James Madison Papers

Martin L. Hurlbut to James Madison, 25 April 1830

Charleston S. C. April 25 1830


The pamphlet accompanying this was published, as you will perceive, some time since. I cannot say, that its reception was very flattering to my vanity as an author; but certain recent transactions with a detail of which I need not trouble you, have called my attention to it— & induced me, moreover, to take the liberty of transmitting you a copy. So far as my information & recollection, at this moment, extend, you are the only surviving member of the Convention which formed the Federal Constitution. Besides the distinguished part which you took in the deliberations of that body— & the weight, to which your opinions are entitled in the estimation of your fellow citizens— you must likewise have been well acquainted with the views & sentiments of your Associates. Your testimony, therefore, with regard to the true intent, & purport of any particular provision of that instrument, would, to my mind at least, be regarded as decisive authority— this being in my view, a question of fact. May I then, take the freedom to call your attention particularly to Nos 12, 13, & 14. of my pamphlet, & request you, if it be not too great a tax, to let me know how far the views I have there taken of the origin, & essential principles of the Constitution– as also of the manner of its ratification by the people of the States— are consistent with those entertained by the Convention at the time of its formation.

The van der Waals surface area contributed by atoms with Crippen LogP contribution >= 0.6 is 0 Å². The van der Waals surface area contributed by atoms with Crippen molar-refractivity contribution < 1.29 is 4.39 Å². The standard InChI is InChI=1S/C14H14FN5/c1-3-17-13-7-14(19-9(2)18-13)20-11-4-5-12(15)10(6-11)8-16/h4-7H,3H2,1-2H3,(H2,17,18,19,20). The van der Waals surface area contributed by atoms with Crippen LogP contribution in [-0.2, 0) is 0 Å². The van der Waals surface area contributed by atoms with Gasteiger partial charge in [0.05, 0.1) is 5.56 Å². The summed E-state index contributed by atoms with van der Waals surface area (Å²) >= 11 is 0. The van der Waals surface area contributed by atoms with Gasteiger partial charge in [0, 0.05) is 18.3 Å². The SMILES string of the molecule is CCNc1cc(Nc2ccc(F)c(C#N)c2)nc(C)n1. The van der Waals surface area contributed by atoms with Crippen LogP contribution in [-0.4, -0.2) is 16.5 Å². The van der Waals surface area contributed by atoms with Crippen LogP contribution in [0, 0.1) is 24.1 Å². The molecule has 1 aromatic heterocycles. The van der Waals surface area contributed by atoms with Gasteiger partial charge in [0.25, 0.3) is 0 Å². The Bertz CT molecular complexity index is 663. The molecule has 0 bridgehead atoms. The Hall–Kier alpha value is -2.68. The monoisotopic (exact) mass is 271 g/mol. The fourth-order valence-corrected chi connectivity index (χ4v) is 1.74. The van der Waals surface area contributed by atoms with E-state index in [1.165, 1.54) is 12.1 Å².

I ought perhaps to apologise for thus intruding on your retirement. After your long devotion to the service of your country you, if any man, may fairly claim to have your retreat unmolested. I have, however, misinterpreted your character, if you would not regard, at any time, the prospect of promoting the welfare of your countrymen– or any portion of them– as an adequate motive for suffering yourself to be produced, once more, to the public observation. Whether the present is such an occasion must, of course, be left to your own decision. For myself, I regard the present as an alarming crisis in our affairs; & the question of the relative powers & duties of the General & State Governments— in the present aspect of affairs, & the present temper of the public mind— as the most momentous which we have ever been called on to decide, since we became a nation. I wish it, therefore, to be understood that I ask your opinions on this subject for no purposes of personal gratification, but with a view to lay them before the public— for the public good. With sentiments of the highest respect I have the honour to be your fellow Citizen.

M. L. Hurlbut

RC (DLC). Docketed by JM.

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